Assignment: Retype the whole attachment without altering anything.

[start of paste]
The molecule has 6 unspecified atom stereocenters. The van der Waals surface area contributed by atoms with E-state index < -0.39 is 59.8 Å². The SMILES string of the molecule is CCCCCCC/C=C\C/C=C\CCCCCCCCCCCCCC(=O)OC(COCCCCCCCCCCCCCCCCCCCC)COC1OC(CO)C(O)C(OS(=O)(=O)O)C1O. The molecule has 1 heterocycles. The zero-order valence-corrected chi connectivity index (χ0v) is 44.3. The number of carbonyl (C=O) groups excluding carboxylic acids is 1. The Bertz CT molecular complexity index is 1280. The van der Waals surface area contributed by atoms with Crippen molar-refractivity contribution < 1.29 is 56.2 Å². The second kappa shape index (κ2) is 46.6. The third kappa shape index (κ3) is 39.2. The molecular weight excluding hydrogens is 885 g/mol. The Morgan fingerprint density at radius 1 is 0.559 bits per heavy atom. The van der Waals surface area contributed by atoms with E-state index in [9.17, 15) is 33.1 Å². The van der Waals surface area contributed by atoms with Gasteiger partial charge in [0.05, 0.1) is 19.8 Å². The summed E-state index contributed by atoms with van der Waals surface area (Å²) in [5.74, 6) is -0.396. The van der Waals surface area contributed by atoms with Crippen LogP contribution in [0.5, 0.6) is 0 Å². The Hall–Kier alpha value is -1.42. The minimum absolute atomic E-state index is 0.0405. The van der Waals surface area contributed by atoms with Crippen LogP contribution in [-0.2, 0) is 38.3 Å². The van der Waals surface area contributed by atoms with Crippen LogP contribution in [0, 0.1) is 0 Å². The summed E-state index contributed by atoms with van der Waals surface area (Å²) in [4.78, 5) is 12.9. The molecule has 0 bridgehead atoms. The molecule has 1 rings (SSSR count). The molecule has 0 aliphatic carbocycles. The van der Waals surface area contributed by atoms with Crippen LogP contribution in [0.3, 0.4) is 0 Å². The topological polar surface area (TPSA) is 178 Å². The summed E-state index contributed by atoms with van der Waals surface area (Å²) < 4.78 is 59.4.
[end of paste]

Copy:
The molecule has 6 unspecified atom stereocenters. The van der Waals surface area contributed by atoms with E-state index < -0.39 is 59.8 Å². The SMILES string of the molecule is CCCCCCC/C=C\C/C=C\CCCCCCCCCCCCCC(=O)OC(COCCCCCCCCCCCCCCCCCCCC)COC1OC(CO)C(O)C(OS(=O)(=O)O)C1O. The molecule has 1 heterocycles. The zero-order valence-corrected chi connectivity index (χ0v) is 44.3. The number of carbonyl (C=O) groups excluding carboxylic acids is 1. The Bertz CT molecular complexity index is 1280. The van der Waals surface area contributed by atoms with Crippen molar-refractivity contribution < 1.29 is 56.2 Å². The second kappa shape index (κ2) is 46.6. The third kappa shape index (κ3) is 39.2. The molecular weight excluding hydrogens is 885 g/mol. The Morgan fingerprint density at radius 1 is 0.559 bits per heavy atom. The van der Waals surface area contributed by atoms with E-state index in [9.17, 15) is 33.1 Å². The van der Waals surface area contributed by atoms with Gasteiger partial charge in [0.05, 0.1) is 19.8 Å². The summed E-state index contributed by atoms with van der Waals surface area (Å²) in [5.74, 6) is -0.396. The van der Waals surface area contributed by atoms with Crippen LogP contribution in [0.5, 0.6) is 0 Å². The Hall–Kier alpha value is -1.42. The minimum absolute atomic E-state index is 0.0405. The van der Waals surface area contributed by atoms with Crippen LogP contribution in [-0.2, 0) is 38.3 Å². The van der Waals surface area contributed by atoms with Crippen LogP contribution in [0, 0.1) is 0 Å². The summed E-state index contributed by atoms with van der Waals surface area (Å²) in [4.78, 5) is 12.9. The molecule has 0 bridgehead atoms. The molecule has 1 rings (SSSR count). The molecule has 0 aliphatic carbocycles. The van der Waals surface area contributed by atoms with Crippen LogP contribution in [0.3, 0.4) is 0 Å². The topological polar surface area (TPSA) is 178 Å². The summed E-state index contributed by atoms with van der Waals surface area (Å²) < 4.78 is 59.4.